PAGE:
|176||Riewald et al., "Mechanistic Coupling of Protease Signaling and Initiation of Coagulation by Tissue Factor," PNAS, 98(14):7742-7747 (2001).|
|177||Robertson, "Genentech awarded critical antibody patent," Nature Biotechnology, 20:108 (2002).|
|178||Roguska et al., "A comparison of two murine monoclonal antibodies humanized by CDR-grafting and variable domain resurfacing," Protein Engineering, 9(10):895-904 (1996).|
|179||Roguska et al., "Humanization of murine monoclonal antibodies through variable domain resurfacing," Proc. Natl. Acad. Sci. USA, 91:969-973 (1994).|
|180||Rudikoff et al., "Single amino acid substitution altering antigen-binding specificity," Proc. Natal. Acad. Sci. USA, 79:1979-1983 (1982).|
|181||Ruf et al., "An Anti-Tissue Factor Monoclonal Antibody Which Inhibits TF-VIIa Complex Is a Potent Anticoagulant in Plasma," Thrombosis and Haemostasis, 66(5):529-533 (1991).|
|182||Ruf et al., "Antibody Mapping of Tissue Factor Implicates Two Different Exon-Encoded Regions in Function," Biochem J. (1991) 278, pp. 729-733.|
|183||Ruf et al., "Characterization of Factor VII Association with Tissue Factor in Solution-High and Low Affinity Calcium Binding Sites in Factor VII Contribute to Functionally Distinct Interactions," The Journal of Biological Chemistry, vol. 266, Aug. 25, 1991, pp. 15719-15725.|
|184||Ruf et al., "Phospholipid-independent and -dependent Interactions Required for Tissue Factor Receptor and Cofactor Function," The Journal of Biological Chemistry, Feb. 5, 1991, vol. 266, pp. 2158-2166.|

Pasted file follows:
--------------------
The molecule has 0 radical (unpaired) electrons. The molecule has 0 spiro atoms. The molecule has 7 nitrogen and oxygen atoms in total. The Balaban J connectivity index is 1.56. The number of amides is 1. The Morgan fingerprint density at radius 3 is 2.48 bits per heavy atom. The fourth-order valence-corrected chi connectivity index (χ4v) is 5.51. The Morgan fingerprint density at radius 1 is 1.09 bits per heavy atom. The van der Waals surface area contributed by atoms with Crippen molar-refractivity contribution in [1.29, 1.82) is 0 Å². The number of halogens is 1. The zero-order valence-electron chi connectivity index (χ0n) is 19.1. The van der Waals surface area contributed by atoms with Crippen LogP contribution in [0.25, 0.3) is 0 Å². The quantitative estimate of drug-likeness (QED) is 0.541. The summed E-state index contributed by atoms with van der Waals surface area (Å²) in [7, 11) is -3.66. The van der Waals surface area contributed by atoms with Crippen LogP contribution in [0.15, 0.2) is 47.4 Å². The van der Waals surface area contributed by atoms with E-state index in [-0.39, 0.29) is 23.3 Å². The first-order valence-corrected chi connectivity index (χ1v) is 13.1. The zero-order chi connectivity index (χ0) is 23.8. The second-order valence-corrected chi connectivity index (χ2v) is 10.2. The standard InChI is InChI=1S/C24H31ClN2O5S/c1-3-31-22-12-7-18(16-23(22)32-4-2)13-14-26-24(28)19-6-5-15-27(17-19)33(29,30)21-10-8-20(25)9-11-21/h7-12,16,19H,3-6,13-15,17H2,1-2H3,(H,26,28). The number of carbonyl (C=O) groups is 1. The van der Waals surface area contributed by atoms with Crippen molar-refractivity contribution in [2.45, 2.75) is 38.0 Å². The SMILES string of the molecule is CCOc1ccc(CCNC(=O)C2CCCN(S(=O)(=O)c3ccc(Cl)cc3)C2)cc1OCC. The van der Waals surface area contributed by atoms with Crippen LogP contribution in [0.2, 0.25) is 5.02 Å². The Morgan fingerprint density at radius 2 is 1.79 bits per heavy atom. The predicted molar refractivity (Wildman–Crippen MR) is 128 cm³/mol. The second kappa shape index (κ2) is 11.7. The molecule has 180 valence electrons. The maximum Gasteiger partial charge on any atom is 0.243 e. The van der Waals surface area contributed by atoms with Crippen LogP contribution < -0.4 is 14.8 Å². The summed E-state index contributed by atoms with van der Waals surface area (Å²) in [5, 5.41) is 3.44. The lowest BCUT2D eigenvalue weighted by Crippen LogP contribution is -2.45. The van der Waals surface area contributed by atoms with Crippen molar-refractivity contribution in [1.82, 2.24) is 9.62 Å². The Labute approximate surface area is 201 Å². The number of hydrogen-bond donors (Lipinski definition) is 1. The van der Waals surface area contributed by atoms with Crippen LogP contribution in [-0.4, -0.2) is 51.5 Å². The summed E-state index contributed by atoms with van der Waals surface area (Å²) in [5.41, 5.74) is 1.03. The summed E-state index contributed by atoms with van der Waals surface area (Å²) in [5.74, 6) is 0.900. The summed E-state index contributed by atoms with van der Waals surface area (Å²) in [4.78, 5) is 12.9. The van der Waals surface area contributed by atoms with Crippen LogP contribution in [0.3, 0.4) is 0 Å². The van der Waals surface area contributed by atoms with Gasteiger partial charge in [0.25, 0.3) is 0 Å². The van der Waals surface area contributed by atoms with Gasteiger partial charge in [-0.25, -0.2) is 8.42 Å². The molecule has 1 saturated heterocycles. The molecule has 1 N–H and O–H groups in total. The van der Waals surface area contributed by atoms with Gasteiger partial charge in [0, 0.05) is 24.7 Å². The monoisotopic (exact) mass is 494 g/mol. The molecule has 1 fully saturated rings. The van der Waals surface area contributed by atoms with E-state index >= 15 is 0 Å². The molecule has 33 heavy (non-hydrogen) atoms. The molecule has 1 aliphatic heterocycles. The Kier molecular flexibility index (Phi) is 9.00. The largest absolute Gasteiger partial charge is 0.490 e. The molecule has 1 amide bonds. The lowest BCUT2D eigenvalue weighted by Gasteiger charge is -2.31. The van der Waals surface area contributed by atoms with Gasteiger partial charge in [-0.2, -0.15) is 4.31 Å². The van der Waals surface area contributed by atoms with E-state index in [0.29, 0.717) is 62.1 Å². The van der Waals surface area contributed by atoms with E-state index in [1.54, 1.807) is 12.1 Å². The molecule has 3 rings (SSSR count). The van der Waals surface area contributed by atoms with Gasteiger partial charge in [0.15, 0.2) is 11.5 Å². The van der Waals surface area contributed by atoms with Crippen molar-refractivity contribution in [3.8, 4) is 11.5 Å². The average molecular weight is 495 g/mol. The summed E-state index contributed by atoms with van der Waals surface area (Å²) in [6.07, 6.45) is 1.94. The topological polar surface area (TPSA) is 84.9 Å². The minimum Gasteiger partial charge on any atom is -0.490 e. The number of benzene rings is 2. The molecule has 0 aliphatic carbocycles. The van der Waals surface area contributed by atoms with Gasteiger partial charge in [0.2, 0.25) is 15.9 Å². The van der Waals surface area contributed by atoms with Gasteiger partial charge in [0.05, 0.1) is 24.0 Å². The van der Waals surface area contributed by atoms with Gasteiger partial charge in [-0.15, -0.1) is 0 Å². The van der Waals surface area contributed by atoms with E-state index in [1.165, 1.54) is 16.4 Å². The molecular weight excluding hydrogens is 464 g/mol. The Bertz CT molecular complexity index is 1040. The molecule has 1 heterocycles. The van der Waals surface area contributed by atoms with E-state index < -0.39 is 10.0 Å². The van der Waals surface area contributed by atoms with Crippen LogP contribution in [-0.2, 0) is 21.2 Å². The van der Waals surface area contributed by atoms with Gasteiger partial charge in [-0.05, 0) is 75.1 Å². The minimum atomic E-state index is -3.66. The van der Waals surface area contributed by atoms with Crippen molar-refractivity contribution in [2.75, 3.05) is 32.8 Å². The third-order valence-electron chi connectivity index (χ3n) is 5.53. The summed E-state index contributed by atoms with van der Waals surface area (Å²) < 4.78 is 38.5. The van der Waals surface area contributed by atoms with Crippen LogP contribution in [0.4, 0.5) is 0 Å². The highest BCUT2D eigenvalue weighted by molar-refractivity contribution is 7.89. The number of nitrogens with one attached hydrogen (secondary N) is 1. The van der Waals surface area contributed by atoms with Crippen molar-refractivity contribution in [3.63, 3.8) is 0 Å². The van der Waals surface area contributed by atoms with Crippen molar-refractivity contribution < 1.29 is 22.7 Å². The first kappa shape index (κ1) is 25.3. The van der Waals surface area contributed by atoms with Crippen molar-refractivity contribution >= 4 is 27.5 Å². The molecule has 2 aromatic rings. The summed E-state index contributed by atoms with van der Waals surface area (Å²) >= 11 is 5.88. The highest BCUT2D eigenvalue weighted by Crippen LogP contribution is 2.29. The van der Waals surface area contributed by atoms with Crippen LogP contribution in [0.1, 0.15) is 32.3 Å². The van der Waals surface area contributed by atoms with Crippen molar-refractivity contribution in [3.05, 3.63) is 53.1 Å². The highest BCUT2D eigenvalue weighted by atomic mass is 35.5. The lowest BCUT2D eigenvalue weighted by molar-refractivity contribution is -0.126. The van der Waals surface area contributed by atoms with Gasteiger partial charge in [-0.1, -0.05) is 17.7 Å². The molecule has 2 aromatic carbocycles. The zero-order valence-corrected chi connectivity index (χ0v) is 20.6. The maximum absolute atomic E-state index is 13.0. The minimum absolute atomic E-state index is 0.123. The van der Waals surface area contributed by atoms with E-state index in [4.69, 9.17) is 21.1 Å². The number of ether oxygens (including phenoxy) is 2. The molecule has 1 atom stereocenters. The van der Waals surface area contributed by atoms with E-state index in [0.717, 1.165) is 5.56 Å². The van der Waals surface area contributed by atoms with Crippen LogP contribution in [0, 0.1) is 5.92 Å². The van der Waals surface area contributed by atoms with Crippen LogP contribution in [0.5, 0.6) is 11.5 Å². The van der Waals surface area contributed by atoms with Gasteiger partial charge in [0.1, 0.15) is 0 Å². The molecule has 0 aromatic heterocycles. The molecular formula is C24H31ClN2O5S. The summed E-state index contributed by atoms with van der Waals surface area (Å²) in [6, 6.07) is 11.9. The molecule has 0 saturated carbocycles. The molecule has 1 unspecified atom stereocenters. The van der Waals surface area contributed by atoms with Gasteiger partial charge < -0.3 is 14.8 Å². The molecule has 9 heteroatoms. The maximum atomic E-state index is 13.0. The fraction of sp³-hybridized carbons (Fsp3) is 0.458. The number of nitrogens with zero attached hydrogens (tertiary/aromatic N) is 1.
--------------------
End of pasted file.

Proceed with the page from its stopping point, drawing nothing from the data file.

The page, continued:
|185||Ruf et al., "Structural Biology of Tissue Factor, the Initiator of Thrombogenesis in Vivo," The FASEB Journal, Apr. 1994, vol. 8, pp. 385-390.|
|186||Ruf et al., "Tissue Factor Residues 157-167 Are Required for Efficient Proteolytic Activation of Factor X and Factor VII," The Journal of Biological Chemistry, Nov. 5, 1992, vol. 267, No. 31, pp. 22206-22210.|
|187||Ruf et al., "Tissue Factor Signaling," Thrombosis and Haemostasis, 82(2):175-182 (1999).|
|188||Ruf et al., "Two Sites in the Tissue Factor Extracellular Domain Mediate the Recognition of the Ligand Factor VIIa," Proc. Natl. Acad. Sci. USA, Oct. 1991, vol. 88, pp. 8430-8434.|
|189||Ruf et al., "Characterization of Factor VII Association with Tissue Factor in Solution—High and Low Affinity Calcium Binding Sites in Factor VII Contribute to Functionally Distinct Interactions," The Journal of Biological Chemistry, vol. 266, Aug. 25, 1991, pp. 15719-15725.|
|190||Ryan et al., "Tumor Necrosis Factor-Induced Endothelial Tissue Factor Is Associated With Subendothelial Matrix Vesicles But Is Not Expressed on the Apical Surface," Blood, Aug. 15, 1992, vol. 80, No. 4, pp. 966-974.|
|191||S. Parmley et al., Gene, 73:305-318 (1988).|
|192||Sakai et al., "Binding of Human Factors VII and VIIa to a Human Bladder Carcinoma Cell Line (J82)-Implications For The Initiation of the Extrinsic Pathway of Blooad Coagulation," The Journal of Biological Chemistry, vol. 264, No. 17, Jun. 15, 1989, pp. 9980-9988.|
|193||Sakai et al., "Binding of Human Factors VII and VIIa to a Human Bladder Carcinoma Cell Line (J82)—Implications For The Initiation of the Extrinsic Pathway of Blooad Coagulation," The Journal of Biological Chemistry, vol. 264, No. 17, Jun. 15, 1989, pp. 9980-9988.|
|194||Salatti et al., "Modulation of Procoagulant Activity of Extracellular Endothelial Matrix by Anti-Tissue Factor Antibody and the Synthetic Peptide Arg-Gly-Asp-Val. Experiments with Flowing Non-Anticoagulated Human Blood," Blood Coagulation and Fibrinolysis, 1993, vol. 4, pp. 881-890.|